A Story of the Harlem Renaissance
From the Set Scrapbooks of America
The famous poet Countee Cullen gives Simon Brocade his nickname: Shaky Bones. As Shaky explains it, when the music starts, he just can't be still! Music and creativity seem to ooze from everyone in Shaky's neighborhood during the Harlem Renaissance-- including from Shaky. He wants to be famous as a poet. A young poet's competition teaches Shaky that being known as a good person might just be better than being known as a talent. Shaky guides readers through the Harlem of his day, introduces us to prominent writers and musicians of the era, and brings us the excitement of the Harlem Renaissance.
- Shaky's Story
- The History of the Harlem Renaissance
- To Find Out More
- About the Author
A noteworthy review of Scrapbooks of America from Library Media Connection on May 1, 2004
Historical fiction buffs will love this series. This is a first person narrative of what life was like in Harlem during the age of the Harlem Renaissance, primarily the 1920s. Simon Brocade, AKA Shaky Bones, is the young narrator. He is interested in writing poetry, and he envisions the library as the temple of knowledge. This use of words endeared me to the narrator. He does an excellent job of describing how life was then, how things felt, and how wonderful it was to meet all the talented people of the time. Harlem was thrilling and full of life and he makes the reader feel and hear the music and rhythm of the times. The scrapbook format includes photos and notes with interesting facts, which makes for a nice blend of fiction and history. Also included are a glossary, timeline, activities, places to find out more, and places to visit. Students who are not quite ready to make the leap to reading nonfiction will find this series most enjoyable. The characters are delightfully real and make the history of the time truly come alive. Teachers and media specialist will like the series because the books make wonderful curriculum connections.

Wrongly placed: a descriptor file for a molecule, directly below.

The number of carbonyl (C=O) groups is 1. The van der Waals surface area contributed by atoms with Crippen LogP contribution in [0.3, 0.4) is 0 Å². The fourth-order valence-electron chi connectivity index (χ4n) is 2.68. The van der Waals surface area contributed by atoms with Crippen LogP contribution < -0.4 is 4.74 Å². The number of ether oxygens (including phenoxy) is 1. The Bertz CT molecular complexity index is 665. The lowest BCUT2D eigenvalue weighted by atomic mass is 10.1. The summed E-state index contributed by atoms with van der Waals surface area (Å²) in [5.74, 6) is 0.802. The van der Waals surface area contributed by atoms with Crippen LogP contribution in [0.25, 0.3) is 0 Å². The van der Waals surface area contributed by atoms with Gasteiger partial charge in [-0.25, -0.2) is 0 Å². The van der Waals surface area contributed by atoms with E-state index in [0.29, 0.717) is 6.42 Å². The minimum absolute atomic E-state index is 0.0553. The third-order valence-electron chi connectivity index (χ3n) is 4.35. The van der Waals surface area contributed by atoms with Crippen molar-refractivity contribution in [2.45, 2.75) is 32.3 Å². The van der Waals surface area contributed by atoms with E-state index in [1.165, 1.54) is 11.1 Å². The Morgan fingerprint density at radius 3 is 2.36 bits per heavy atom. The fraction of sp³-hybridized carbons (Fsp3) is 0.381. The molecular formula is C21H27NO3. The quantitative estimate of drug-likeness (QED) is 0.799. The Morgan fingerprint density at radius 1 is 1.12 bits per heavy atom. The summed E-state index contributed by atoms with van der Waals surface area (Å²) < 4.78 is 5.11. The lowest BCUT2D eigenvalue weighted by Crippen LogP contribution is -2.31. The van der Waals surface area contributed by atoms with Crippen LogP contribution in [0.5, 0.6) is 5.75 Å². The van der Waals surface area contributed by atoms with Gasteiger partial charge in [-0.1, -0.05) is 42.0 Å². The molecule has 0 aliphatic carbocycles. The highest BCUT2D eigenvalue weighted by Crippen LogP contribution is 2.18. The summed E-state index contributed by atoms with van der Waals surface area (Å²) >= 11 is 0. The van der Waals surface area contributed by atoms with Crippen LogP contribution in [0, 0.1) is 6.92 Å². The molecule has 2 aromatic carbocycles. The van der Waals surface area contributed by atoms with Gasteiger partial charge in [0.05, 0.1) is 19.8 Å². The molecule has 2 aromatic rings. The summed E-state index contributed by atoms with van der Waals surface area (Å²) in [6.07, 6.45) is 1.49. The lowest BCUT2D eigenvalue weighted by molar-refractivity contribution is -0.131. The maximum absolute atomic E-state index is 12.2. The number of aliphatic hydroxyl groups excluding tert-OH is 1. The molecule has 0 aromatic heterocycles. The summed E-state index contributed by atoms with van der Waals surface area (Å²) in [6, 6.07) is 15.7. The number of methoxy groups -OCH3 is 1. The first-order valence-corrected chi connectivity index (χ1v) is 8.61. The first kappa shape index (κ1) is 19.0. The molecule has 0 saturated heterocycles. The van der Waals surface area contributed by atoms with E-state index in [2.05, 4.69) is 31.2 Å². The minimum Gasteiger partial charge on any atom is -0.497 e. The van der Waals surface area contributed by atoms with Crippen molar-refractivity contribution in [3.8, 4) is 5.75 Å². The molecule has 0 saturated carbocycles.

Author: Pamela Dell
Pamela Dell has been writing for kids since the late 1980's, including work in both print and interactive multimedia. In the mid-1990's, she became one of the founders of Purple Moon, a highly acclaimed interactive game company for girls. As part of her role there, Pamela created the characters and scripts for the company's multiple-award winning Rockett CD-Rom game series. She has also produced work, both fiction and nonfiction, for clients such as Mattel, Carus Publishing, World Book Encyclopedia, Children's Press, Plan B Enterprises, Addictive Media, and the University of California, among others...subsequently nominated for a Pushcart Prize.